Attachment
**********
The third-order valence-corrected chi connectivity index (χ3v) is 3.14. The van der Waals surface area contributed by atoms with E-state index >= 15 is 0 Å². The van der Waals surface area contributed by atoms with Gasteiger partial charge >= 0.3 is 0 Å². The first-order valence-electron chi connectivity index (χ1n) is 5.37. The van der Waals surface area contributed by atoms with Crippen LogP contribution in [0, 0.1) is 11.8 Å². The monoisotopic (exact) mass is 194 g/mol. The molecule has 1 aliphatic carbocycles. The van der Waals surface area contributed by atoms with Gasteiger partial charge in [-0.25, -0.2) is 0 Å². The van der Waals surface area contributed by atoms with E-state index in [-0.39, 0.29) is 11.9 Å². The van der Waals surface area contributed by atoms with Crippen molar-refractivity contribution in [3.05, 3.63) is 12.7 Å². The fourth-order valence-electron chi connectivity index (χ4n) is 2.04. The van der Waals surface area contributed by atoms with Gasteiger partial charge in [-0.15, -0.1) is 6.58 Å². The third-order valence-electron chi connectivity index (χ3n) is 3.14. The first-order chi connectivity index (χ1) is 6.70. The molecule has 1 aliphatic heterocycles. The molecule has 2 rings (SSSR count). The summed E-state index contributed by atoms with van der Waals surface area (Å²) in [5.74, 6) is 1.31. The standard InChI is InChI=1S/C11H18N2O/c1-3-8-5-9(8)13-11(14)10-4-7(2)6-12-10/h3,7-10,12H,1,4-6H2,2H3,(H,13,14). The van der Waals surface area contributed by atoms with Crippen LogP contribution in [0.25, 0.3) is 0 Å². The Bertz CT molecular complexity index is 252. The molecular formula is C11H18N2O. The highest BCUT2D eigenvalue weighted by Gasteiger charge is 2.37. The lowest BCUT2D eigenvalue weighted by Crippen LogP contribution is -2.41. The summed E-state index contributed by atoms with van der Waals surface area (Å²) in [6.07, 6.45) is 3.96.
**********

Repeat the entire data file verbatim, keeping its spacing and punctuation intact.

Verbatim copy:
The third-order valence-corrected chi connectivity index (χ3v) is 3.14. The van der Waals surface area contributed by atoms with E-state index >= 15 is 0 Å². The van der Waals surface area contributed by atoms with Gasteiger partial charge >= 0.3 is 0 Å². The first-order valence-electron chi connectivity index (χ1n) is 5.37. The van der Waals surface area contributed by atoms with Crippen LogP contribution in [0, 0.1) is 11.8 Å². The monoisotopic (exact) mass is 194 g/mol. The molecule has 1 aliphatic carbocycles. The van der Waals surface area contributed by atoms with Gasteiger partial charge in [-0.25, -0.2) is 0 Å². The van der Waals surface area contributed by atoms with E-state index in [-0.39, 0.29) is 11.9 Å². The van der Waals surface area contributed by atoms with Crippen molar-refractivity contribution in [3.05, 3.63) is 12.7 Å². The fourth-order valence-electron chi connectivity index (χ4n) is 2.04. The van der Waals surface area contributed by atoms with Gasteiger partial charge in [-0.15, -0.1) is 6.58 Å². The third-order valence-electron chi connectivity index (χ3n) is 3.14. The first-order chi connectivity index (χ1) is 6.70. The molecule has 1 aliphatic heterocycles. The molecule has 2 rings (SSSR count). The summed E-state index contributed by atoms with van der Waals surface area (Å²) in [5.74, 6) is 1.31. The standard InChI is InChI=1S/C11H18N2O/c1-3-8-5-9(8)13-11(14)10-4-7(2)6-12-10/h3,7-10,12H,1,4-6H2,2H3,(H,13,14). The van der Waals surface area contributed by atoms with Crippen LogP contribution in [0.25, 0.3) is 0 Å². The Bertz CT molecular complexity index is 252. The molecular formula is C11H18N2O. The highest BCUT2D eigenvalue weighted by Gasteiger charge is 2.37. The lowest BCUT2D eigenvalue weighted by Crippen LogP contribution is -2.41. The summed E-state index contributed by atoms with van der Waals surface area (Å²) in [6.07, 6.45) is 3.96.